I can fairly well remember my first experience as a child visiting the dentist. Like the experience for most kids, mine held the potential to be a traumatizing event. He was an older, unfamiliar man who seemed way too anxious about becoming my friend. He placed me in this strange, inclining, mechanical chair with straps on it. How could a little kid think of anything other than Frankenstein? Then this man I didn’t know who smiled at me way too widely, who now wore a bizarre green gown and a surgical mask, shown a tremendously bright light into my eyes, pried open my mouth and squinted oddly to peer profoundly into my oral cavity. His peering had obviously not satisfied his curiosity because he continued to poke and prod in and out of every crevice with sharp metal instruments, relics of torturing tools from the Inquisition. If anyone ever wished to publish a manual on how to traumatize a kid, they would simply accurately describe a first visit to a dentist. Yet, I wasn’t traumatized. In fact, I don’t even remember any of the business end of the visit to the dentist. Still, I do remember it. What did I remember? Why wasn’t I traumatized?
Dinosaurs. After the exam and perhaps a quick brushing (I didn’t have any cavities and thus was spared the true horror of a whizzing drill), the dentist lead me, my mother in tow, to a small supply room. There, displayed on a counter at about my eye level, were herding, plastic (actually probably rubber since it was the 60’s), green, red, blue, and yellow dinosaurs. They were only about one and a half inches tall, but they were mesmerizing. Then the dentist said a truly magic word. “Pick one.” Whatever maniacal experiment this deranged man had performed on me had been worth it, because I had hit the mother lode of prizes, my own dinosaur. Though I should have been traumatized by such a foreign, terrifying event, I wasn’t. The principal part of the visit, picking out my personal dinosaur, far overshadowed the otherwise haunting, intrusive nature of having someone stare into your mouth.
I remembered the dinosaurs, and the brilliance of my first dentist, just yesterday in a most unlikely, and yet again, foreign environment. We followed the dental brigade to the small village of El Cerrón. Though it is still vacation until February 2, the kids from the village met them at the small schoolhouse. The school is already enrolled in Shoulder to Shoulder’s school dental program. Most of them know the importance of brushing and the dangers of gluttonous consumption of sweets and junk food. They also get fluoride treatments and trips to the dental clinic when they need work. Even so, here in Honduras where dental disease from poor dental hygiene is an epidemic, the message can’t be repeated often enough. In any case, the boys all had rings on their fingers; little plastic rings that I assumed were gifts from the dental brigade. Then I noticed one boy playing with another boy, poking his ring at the other boy’s ring. I focused to see the two plastic, ring dinosaurs engaged in mortal combat. I laughed audibly. Though you may think otherwise, things have not changed that much in forty-five years. Closer scrutiny made me realize that some of the rings featured dolphins as well, and the girls had stick-on jewelry proudly attached to their bodies. When it came time for the kids to line up for their exam, when these very tall, very foreign people with bright flashlights wanted to poke around inside their mouths, the children showed no hesitancy, but rather raced to be first in line.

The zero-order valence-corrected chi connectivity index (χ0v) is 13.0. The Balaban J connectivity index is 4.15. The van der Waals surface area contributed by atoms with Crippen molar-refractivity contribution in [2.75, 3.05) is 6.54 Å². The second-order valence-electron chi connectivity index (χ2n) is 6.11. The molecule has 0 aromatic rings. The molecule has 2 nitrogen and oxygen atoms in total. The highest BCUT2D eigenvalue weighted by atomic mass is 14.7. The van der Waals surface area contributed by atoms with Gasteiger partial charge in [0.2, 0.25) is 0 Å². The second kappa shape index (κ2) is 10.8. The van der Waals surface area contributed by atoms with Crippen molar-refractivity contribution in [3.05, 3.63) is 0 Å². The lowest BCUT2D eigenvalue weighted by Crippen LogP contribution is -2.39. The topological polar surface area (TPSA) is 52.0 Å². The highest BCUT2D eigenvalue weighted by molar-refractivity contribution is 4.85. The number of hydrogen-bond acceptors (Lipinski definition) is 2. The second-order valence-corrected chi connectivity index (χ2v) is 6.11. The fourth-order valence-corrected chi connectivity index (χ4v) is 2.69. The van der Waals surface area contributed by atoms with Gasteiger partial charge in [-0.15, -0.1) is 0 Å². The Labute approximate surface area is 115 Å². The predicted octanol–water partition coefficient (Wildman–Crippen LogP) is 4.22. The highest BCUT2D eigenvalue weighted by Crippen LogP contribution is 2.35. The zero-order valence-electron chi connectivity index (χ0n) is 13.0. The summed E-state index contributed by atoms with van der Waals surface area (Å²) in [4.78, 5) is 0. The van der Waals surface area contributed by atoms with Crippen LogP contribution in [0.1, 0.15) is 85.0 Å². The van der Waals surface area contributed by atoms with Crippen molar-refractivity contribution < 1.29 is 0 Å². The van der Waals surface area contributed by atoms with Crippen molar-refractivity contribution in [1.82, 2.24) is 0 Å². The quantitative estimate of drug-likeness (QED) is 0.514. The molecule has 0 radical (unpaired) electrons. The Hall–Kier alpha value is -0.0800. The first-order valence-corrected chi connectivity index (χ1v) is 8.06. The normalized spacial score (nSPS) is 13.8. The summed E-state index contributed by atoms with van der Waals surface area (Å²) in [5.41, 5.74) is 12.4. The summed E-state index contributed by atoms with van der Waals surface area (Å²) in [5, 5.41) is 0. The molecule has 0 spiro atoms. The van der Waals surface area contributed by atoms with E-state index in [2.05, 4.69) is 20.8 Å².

It really is easy to help others. It really is easy to communicate healthy habits to others. It really is easy to reach out across culture divides, to overcome the fear derived by the response to what is foreign by celebrating the joy discovered in what is shared. We do great things here at Shoulder to Shoulder, miraculous things, tear-jerking heroic things. Our brigades come down because they want to be part of it, and they are. They do miraculous things. We are proud of our and their achievements as we should be. Still it is sometimes the littlest things we do, the things most people wouldn’t notice or remember, that are the most powerful. Someone thought enough to bring dinosaurs, dolphins, and stick-on costume jewelry. Maybe even they didn’t think it would be that important, given all the heroic acts they would be involved in. But forty-five years from now, one of those kids from the small schoolhouse in El Cerrón might remember the magic of a dinosaur. Truly miraculous!!